Blogger who thought her cancer symptom was a ‘hangover’ wins cancer awareness award

Cancer blogger Sophie Trew wins Remarkable Person prize at Live Better With’s Spotlight Awards

Sophie Trew
Sophie Trew

An insightful and determined cancer blogger has been awarded one of our Remarkable Person prizes at the inaugural Spotlight Awards by Live Better With.

Since being diagnosed with cancer at 23 years old, Sophie Trew has been campaigning and raising awareness for lesser-known cancer treatments through her blog and workshops. This year, she also founded the Trew Fields Festival – the UK’s first ever holistic cancer awareness festival.

We spoke to Sophie to find out more about what motivates her: 

Sophie Trew was diagnosed with cancer at the age of 23. When she first began feeling lethargic, 26-year-old Sophie Trew put it down to being run down following her visit to Colombia to film a documentary.

But when a lump began to form on the left-hand side of her neck she sought medical help.

Initially, her GP also thought her symptoms had been sparked by her travels, believing she had contracted tuberculosis while away.

But a string of tests revealed she actually had Hodgkin’s lymphoma – a cancer of the lymphatic system.

“I thought the ongoing tiredness was just an extended hangover from being away,” remembered Sophie, who is a Multi-Media Journalism graduate.

Following her shock diagnosis at Basingstoke Hospital in April 2014, Trew immediately began a six-month course of chemotherapy.

With her journalism background, she immediately wanted to research more about the disease.

The blogger during treatment

“My trigger point was when I was diagnosed I was told by doctors that there was nothing I could do to help myself and that made me stop and think that simply cannot be true.

“So luckily I started researching and realised there was this whole possibility of integrative options and alternative supportive treatments like your diet, like meditation, like yoga and working out ways of how to look after your body while going through treatment.”

Struggling with the side-effects, she began to look into other ways to make her body stronger as she navigated the gruelling treatment.

Sophie began to introduce exercise to her daily regime and detoxed by cutting sugar, dairy and most glutens out of her diet. She also had homeopathic treatments, and took up meditation and juicing.

cancer support group

Shocked by the lack of information and resources that were readily available to aid recovery, Sophie felt empowered to make a change and set up her page Trew Talks on Facebook and YouTube where she devotes herself to raising awareness about treatments and lifestyle changes that aid recovery. She hopes her actions will help others with cancer find relief.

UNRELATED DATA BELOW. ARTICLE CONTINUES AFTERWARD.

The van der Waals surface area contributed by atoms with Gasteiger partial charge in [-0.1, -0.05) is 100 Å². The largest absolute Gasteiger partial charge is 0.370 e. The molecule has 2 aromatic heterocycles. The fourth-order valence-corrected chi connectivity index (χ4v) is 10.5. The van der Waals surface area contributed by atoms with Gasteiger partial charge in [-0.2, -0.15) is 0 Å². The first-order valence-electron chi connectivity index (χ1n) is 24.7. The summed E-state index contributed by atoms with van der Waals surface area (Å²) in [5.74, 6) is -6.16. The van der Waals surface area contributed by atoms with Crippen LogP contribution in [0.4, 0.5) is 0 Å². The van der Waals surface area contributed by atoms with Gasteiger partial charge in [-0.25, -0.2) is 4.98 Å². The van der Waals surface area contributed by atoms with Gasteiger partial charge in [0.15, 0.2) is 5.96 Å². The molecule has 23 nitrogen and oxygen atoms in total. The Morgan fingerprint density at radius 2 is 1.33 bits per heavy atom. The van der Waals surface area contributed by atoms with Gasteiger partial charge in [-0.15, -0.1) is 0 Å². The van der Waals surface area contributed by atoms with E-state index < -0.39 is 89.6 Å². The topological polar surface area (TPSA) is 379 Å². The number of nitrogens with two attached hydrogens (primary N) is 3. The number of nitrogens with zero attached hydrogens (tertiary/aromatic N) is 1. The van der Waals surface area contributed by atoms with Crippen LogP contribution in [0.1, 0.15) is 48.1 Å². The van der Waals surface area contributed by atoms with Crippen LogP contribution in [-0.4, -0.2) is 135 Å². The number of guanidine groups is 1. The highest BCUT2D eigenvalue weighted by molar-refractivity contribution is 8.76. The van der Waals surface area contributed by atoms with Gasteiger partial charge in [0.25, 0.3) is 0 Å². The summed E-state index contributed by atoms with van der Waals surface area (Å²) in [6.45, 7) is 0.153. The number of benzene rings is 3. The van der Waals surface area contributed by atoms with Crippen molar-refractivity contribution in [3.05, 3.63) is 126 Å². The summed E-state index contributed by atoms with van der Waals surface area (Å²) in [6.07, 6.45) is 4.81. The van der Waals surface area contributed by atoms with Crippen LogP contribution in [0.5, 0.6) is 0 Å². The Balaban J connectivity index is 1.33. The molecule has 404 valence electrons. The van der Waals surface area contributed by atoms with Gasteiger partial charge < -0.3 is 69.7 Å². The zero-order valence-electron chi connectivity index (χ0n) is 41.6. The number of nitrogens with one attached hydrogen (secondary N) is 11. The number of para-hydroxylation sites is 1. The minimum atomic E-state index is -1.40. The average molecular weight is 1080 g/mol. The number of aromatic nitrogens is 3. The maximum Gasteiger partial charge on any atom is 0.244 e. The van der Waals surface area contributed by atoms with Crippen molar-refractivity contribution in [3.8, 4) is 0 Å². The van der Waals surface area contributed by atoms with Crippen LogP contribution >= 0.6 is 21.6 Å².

“There’s so much out there and we just need to dig. The blog was fuelled by the fact that I wanted to share everything that I didn’t know, so I could help other people.”

This past summer, Sophie founded The Trew Fields Festival –  the UK’s first ever cancer awareness and holistic festival. Its aim was to be a positive celebration of life, with health workshops, classes, great food, music, comedy and discussions.

Sophie enjoying herself at the Trew Field Festival with Kris Hallenga, founder of the CoppaFeel! cancer charity

“I wanted to create an event that could bring together the community that had inspired me throughout my cancer experience,” Sophie explained. “It was the UK’s first of its kind, so it was really important to me. People travelled from all over Europe to be there which was really exciting.”

Sophie is an advocate and passionate about a lot of things – from a non-toxic lifestyle to alternative cancer treatments. Another touchy subject she is also keen to discuss is the use of words like ‘fighter’ and ‘battle’ when talking about cancer.

“I think the language is very aggressive,” she explained. “If we’re going to use ‘attack’ and ‘battle’ it turns it into a fight. My diagnosis was a wake-up call that my body needed looking after rather than killing and fighting something.

“I think a lot of people follow that language and don’t question it. The aggression makes me feel quite uncomfortable. Also, we talk about people who survived like they’re winners and people who die as if they’ve lost their battle, but they could have won many things. My aim is to show that while destructive, a cancer diagnosis can be transformative and you can go on to live a great life after treatment.”

Sophie, a champion of a non-toxic lifestyle, now works as the young women’s network coordinator for Victoria’s Promise, a charity that supports young women battling cancer, and supports Yes To Life, the UK’s first integrative cancer charity.

The first of its kind, the Spotlight Awards shine a light on the achievements of truly remarkable people, products, and services in the cancer community. Nominated by the public, and voted by a panel of expert judges, the winners are from all walks of life, of all ages, and from across the world.

The Spotlight Awards have been organised by Live Better With, an award-winning online platform where cancer patients and their loved ones can find products and information to help with the symptoms and side effects of living with cancer.

See the full list of Spotlight Award winners here.

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